(CNN) -- Utah officials will appeal to the U.S. Supreme Court a lower-court ruling allowing same-sex marriage in the state, the state attorney general's office said Thursday.
Newly appointed Utah Attorney General Sean Reyes will seek a stay of the federal judge's ruling after state officials consult first with outside attorneys over the next few days.
"It is the intent of the Attorney General's Office to file with the Supreme Court as soon as possible," the attorney general's office said in a statement.
The emergency appeal, when filed, would go to Justice Sonia Sotomayor because she has jurisdiction over appeals from Utah and nearby states. She could rule on the state's application herself or ask the entire nine-member court to weigh in.
Sotomayor is likely to refer the Utah request to the entire court, as is tradition with high-profile traditional cases, said Carl Tobias, a professor of constitutional law at the University of Richmond.
The Utah announcement comes two days after state officials lost their case in a federal appeals court, which said the state's request for a stay wasn't warranted and ordered the appeal process be expedited.
The appeals court's ruling allows same-sex marriages to continue in Utah while appeals continue.
Last week, U.S. District Judge Robert J. Shelby struck down Utah's ban on same-sex marriage, saying the law "conflicts with the United States Constitution's guarantees of equal protection and due process under the law."
Utah voters approved a law banning same-sex marriage in 2004.
Judge Shelby's ruling drew national attention partly because Utah is viewed as among the more conservative states and because the U.S. Supreme Court just ruled this summer on same-sex marriage.
In June, the nation's highest court cleared the way for same-sex marriages in California to resume after it ruled private parties did not have "standing" to defend California's voter-approved ballot measure barring gay and lesbian couples from state-sanctioned wedlock.
The U.S. Supreme Court also rejected parts of the federal Defense of Marriage Act (DOMA) in a 5-4 decision, dismissing an appeal over same-sex marriage on jurisdictional grounds and ruling same-sex spouses legally married in a state may receive federal benefits.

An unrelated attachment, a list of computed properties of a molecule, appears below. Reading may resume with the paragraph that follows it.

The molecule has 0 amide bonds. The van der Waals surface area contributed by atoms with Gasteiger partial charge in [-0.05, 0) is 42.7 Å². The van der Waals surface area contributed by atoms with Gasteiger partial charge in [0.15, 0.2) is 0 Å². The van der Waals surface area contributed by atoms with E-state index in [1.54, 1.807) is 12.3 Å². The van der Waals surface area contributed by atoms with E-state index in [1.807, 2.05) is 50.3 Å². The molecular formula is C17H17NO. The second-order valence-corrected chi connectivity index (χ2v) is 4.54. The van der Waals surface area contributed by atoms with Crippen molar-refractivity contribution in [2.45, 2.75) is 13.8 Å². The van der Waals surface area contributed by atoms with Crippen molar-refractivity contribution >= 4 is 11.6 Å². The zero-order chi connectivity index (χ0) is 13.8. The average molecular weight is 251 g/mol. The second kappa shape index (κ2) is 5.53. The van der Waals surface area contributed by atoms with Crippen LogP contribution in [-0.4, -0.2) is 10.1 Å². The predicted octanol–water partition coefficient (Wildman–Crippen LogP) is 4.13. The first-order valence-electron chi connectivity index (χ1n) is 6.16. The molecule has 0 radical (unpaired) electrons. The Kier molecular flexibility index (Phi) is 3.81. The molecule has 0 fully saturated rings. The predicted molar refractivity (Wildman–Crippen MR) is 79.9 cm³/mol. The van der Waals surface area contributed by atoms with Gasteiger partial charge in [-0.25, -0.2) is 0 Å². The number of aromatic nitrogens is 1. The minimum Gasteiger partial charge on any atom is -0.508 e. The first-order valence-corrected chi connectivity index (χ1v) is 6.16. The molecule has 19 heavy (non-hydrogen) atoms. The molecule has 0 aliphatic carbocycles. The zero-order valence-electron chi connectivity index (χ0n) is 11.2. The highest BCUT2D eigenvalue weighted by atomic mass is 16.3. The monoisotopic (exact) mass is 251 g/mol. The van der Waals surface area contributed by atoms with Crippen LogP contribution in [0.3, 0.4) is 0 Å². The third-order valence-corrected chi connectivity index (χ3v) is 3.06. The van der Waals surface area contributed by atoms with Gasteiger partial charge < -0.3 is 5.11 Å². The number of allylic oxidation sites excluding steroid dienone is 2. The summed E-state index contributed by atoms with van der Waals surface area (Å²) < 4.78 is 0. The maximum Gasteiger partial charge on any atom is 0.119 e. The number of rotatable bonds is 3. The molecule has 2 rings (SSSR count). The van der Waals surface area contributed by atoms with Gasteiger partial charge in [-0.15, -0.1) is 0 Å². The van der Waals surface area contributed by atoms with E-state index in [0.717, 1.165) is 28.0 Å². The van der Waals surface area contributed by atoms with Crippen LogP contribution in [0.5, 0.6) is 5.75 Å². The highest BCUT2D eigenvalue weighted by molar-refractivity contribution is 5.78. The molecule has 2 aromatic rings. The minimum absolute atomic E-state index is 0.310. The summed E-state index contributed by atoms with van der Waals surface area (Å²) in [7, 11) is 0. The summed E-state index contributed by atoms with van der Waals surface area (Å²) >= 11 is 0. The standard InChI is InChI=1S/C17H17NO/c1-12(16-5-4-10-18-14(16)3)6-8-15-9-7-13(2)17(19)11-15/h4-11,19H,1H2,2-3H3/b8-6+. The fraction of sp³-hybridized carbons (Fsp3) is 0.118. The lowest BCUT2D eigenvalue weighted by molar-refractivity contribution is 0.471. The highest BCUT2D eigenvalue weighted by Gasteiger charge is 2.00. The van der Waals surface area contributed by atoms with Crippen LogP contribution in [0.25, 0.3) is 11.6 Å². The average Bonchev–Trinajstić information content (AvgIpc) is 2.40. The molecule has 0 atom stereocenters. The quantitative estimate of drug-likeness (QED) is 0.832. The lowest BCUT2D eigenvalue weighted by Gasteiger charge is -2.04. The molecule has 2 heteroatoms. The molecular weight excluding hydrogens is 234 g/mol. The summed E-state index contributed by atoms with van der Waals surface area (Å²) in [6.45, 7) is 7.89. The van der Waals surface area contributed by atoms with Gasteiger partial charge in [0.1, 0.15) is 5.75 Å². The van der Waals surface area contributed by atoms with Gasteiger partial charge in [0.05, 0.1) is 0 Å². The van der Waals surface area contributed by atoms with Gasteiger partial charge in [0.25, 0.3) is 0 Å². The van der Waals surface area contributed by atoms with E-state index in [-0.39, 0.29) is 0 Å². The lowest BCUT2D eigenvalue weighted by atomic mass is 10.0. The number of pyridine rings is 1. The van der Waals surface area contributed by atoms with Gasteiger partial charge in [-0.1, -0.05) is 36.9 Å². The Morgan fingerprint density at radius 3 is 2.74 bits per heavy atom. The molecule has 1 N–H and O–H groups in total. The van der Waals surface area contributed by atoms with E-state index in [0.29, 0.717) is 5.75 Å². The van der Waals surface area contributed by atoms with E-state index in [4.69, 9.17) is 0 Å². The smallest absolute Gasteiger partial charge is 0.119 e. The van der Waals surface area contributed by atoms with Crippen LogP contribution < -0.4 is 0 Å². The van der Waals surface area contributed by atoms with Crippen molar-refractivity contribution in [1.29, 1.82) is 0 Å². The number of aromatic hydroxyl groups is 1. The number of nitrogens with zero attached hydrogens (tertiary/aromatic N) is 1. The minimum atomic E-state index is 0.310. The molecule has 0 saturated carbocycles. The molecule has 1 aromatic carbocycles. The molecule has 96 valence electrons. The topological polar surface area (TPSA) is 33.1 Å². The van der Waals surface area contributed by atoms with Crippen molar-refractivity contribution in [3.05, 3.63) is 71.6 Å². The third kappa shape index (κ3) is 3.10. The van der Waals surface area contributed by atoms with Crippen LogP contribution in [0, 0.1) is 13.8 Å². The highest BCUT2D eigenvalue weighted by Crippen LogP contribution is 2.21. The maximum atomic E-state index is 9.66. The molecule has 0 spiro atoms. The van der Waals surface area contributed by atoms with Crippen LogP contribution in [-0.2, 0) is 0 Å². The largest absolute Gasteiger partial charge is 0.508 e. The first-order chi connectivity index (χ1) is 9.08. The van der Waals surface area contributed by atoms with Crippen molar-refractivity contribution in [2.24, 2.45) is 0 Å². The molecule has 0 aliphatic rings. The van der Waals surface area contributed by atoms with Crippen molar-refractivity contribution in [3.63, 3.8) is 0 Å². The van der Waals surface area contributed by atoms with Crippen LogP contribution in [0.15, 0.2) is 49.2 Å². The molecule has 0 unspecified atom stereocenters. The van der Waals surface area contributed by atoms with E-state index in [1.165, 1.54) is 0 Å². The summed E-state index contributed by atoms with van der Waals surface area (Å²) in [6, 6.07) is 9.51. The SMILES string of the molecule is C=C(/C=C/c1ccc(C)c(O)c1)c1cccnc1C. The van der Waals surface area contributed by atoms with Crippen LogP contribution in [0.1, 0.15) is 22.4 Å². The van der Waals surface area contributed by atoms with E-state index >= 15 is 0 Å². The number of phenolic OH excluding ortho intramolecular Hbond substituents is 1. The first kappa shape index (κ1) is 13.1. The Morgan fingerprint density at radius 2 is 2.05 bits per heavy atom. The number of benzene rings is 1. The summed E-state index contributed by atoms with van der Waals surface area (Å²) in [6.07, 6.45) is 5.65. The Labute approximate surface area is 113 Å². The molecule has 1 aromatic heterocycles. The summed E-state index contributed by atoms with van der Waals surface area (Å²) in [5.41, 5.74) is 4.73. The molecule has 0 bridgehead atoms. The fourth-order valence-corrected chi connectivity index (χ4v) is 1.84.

In the Utah case, the state argues that the "federal district court's ruling that same-sex marriage is a fundamental right has never been established in any previous case in the 10th Circuit" Court of Appeals, the attorney general's office said.
The federal judge's ruling, nonetheless, prompted a rush of same-sex couples to courthouses in Utah where they obtained marriage licenses, despite the state's ongoing legal challenge.
Some jurisdictions such as Piute and San Juan Counties are issuing marriage licenses to same-sex couples, but there haven't been requests for them there, officials said.
Utah Gov. Gary R. Herbert has criticized Judge Shelby's ruling of last week, calling him "an activist federal judge."
Shelby said the state's "current laws deny its gay and lesbian citizens their fundamental right to marry and, in so doing, demean the dignity of these same-sex couples for no rational reason.
"Accordingly, the court finds that these laws are unconstitutional," the judge said.
Same-sex marriage is banned by constitutional amendment or state law in: Alabama, Alaska, Arizona, Arkansas, Colorado, Florida, Georgia, Idaho, Indiana, Kansas, Kentucky, Louisiana, Michigan, Mississippi, Missouri, Montana, Nebraska, Nevada, North Carolina, North Dakota, Ohio, Oklahoma, Oregon, Pennsylvania, South Carolina, South Dakota, Tennessee, Texas, Virginia, West Virginia, Wisconsin and Wyoming.
It is legal in 17 other U.S states and the District of Columbia: California, Connecticut, Delaware, Hawaii, Illinois, Iowa, Maine, Maryland, Massachusetts, Minnesota, New Hampshire, New Jersey, New Mexico, New York, Rhode Island, Vermont and Washington.
CNN Supreme Court Producer Bill Mears contributed to this report.